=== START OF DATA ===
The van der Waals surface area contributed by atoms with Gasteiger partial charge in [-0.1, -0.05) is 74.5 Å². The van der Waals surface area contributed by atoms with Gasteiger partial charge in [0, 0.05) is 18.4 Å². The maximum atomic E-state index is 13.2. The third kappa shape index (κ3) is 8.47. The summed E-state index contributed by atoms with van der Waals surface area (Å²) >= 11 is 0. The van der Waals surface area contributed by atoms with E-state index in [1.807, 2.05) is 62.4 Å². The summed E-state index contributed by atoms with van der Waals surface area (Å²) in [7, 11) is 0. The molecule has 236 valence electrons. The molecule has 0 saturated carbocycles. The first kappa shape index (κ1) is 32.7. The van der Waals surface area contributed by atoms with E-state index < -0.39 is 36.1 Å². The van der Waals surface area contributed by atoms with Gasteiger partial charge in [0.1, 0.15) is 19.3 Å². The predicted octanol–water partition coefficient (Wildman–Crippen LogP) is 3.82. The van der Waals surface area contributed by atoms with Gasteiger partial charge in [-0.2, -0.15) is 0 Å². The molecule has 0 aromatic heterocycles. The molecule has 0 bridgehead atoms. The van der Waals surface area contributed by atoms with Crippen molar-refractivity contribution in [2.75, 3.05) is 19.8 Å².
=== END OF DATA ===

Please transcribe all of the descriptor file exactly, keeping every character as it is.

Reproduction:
The van der Waals surface area contributed by atoms with Gasteiger partial charge in [-0.1, -0.05) is 74.5 Å². The van der Waals surface area contributed by atoms with Gasteiger partial charge in [0, 0.05) is 18.4 Å². The maximum atomic E-state index is 13.2. The third kappa shape index (κ3) is 8.47. The summed E-state index contributed by atoms with van der Waals surface area (Å²) >= 11 is 0. The van der Waals surface area contributed by atoms with E-state index in [1.807, 2.05) is 62.4 Å². The summed E-state index contributed by atoms with van der Waals surface area (Å²) in [7, 11) is 0. The molecule has 236 valence electrons. The molecule has 0 saturated carbocycles. The first kappa shape index (κ1) is 32.7. The van der Waals surface area contributed by atoms with E-state index < -0.39 is 36.1 Å². The van der Waals surface area contributed by atoms with Gasteiger partial charge in [0.1, 0.15) is 19.3 Å². The predicted octanol–water partition coefficient (Wildman–Crippen LogP) is 3.82. The van der Waals surface area contributed by atoms with Gasteiger partial charge in [-0.2, -0.15) is 0 Å². The molecule has 0 aromatic heterocycles. The molecule has 0 bridgehead atoms. The van der Waals surface area contributed by atoms with Crippen molar-refractivity contribution in [2.75, 3.05) is 19.8 Å².